February 20, 2015

at the 86th Annual Academy Awards Arrivals, Hollywood & Highland, Hollywood, CA 03-02-14Alan Turing, the British mathematician, logician and cryptanalyst was one of the greatest minds of the 20th century. Brilliantly portrayed by Benedict Cumberbatch in The Imitation Game he is the best known of all British code-breakers: the brains behind the foundation of computer science.

Undeniably a genius. But did that great code-breaker have Asperger’s Syndrome? Certainly, from his earliest childhood, there are many clues to suggest he did.

Left behind when their parents went to India one year old Alan and his elder brother John were sent to live with a retired army family near Hastings. In those early years Alan was described as a precocious little boy who attracted attention with his penetrating comments and, like many another of that age, was untidy and naughty: a child who disliked being thwarted.

In 1916 his mother decided to stay with the children in England. Glimpses of Alan’s precocity shine out, for this bright, happy little boy, was remarkably quick to recognize figures (and would stop at every lamppost to identify the serial number) and also taught himself to read in three weeks. His experiments, which began very early on when he planted his broken toy soldiers in the garden to see if they would regrow, give an inkling of his inquiring mind, although it proved a great trial to his mother who thought it might exclude him from Public School: his parents long held ambition.

There are other telling pointers too. One was his inability to tell left from right which led him to put a red ‘knowing spot’ on his left thumb to help, another his difficulty writing which scrawled across pages liberally scattered with blots and crossings out.

His Public School days were fraught but even so he learnt much on his own, finding unconventional mathematical solutions which led him to win almost every possible mathematics prize. However happier times came when, in 1931, he entered King’s College, Cambridge, where he was free to explore his own ideas.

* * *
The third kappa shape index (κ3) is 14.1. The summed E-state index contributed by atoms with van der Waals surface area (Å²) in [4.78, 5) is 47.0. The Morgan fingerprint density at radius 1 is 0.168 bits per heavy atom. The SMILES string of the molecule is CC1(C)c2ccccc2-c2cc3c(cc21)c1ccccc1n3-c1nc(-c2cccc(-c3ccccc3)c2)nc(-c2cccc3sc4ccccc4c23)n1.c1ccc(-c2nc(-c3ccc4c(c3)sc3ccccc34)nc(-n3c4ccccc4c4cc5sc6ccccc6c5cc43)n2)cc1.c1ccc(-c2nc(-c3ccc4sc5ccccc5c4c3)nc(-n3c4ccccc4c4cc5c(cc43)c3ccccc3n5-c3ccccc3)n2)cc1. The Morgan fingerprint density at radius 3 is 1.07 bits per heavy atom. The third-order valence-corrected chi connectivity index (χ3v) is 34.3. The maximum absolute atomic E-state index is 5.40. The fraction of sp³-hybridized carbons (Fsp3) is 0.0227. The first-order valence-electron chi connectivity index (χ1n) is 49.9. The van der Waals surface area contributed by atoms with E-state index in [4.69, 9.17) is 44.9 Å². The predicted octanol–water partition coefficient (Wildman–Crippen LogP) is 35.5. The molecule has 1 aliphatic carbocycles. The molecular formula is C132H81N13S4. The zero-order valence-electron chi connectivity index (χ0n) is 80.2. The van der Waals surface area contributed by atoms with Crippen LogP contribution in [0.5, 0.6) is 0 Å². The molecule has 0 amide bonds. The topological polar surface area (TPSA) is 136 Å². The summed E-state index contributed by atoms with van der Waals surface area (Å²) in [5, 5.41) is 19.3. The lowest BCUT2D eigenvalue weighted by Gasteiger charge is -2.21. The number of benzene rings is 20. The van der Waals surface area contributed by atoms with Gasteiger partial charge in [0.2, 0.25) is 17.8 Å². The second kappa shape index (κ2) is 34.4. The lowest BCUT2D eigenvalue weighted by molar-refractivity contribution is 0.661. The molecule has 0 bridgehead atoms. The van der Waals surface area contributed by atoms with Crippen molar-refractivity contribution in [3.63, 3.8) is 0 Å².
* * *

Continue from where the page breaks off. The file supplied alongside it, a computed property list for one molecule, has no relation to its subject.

During World War 11 he, along with many other great puzzle-solvers, found their way to Britain’s code-breaking center at Bletchley Park. Alan Turing may have been unkempt, shy, naive, socially inept as well as eccentric and yet his extraordinary gift for ciphers was so clear that in that high-octane world of cryptography his differences were generally accepted.

His eccentricities were many and various and included failing to greet his colleagues; chaining his coffee mug to a radiator so that no one would pinch it and, at one point, even shutting himself in his room for two weeks so that he could focus on his work, whilst lowering a pail out of the window for his meals. As author Andrew Hodges, whose book Alan Turing: The Enigma provided the inspiration for The Imitation Game, wrote:

“By 1942 Alan Turing was the genius loci at Bletchley Park, famous as ‘Prof’, shabby, nail-bitten, tie-less, sometimes halting in speech and awkward of manner, the source of many hilarious anecdotes about bicycles, gas masks, and the Home Guard; the foe of charlatans and status-seekers, relentless in long shift work with his colleagues, mostly of student age. To one of these, Joan Clarke, he proposed marriage, and was gladly accepted. But then he retracted, telling her of his homosexuality.”

In an era when homosexuality was still illegal – and officially considered a mental illness in Britain –Turing was unusual in that he cared nothing for the opinions of others. And yet it was his sexuality that led to his downfall when, as an active homosexual, he was prosecuted for an act of gross indecency.

While Turing and his colleagues undoubtedly helped to shorten World War 11 his prosecution resulted in his security clearance being withdrawn, effectively halting his work. Still worse was that, in order to avoid prison, he was forced to undergo an awful drug ‘treatment’; which was effectively chemical castration. Sadly Turing died just two years later from cyanide poisoning, the verdict being suicide, although some still consider it accidental.

So definitely a genius who contributed enormously to world peace. But was he really an Aspie? You decide.

 

About the author 

Stella Waterhouse

Stella Waterhouse first came across autism in the late 1960s when she met three very different children, all of whom shared the same diagnosis. She began researching autism in 1990 and is a published author of several books including A Positive Approach to Autism which attracted good reviews from such well known autism experts as Donna Williams and Paul Shattock OBE. She has also authored a series of concise but informative books for parents and teachers, and is currently completing her forthcoming series The Autism Code.

For more information see www.autismdecoded.com

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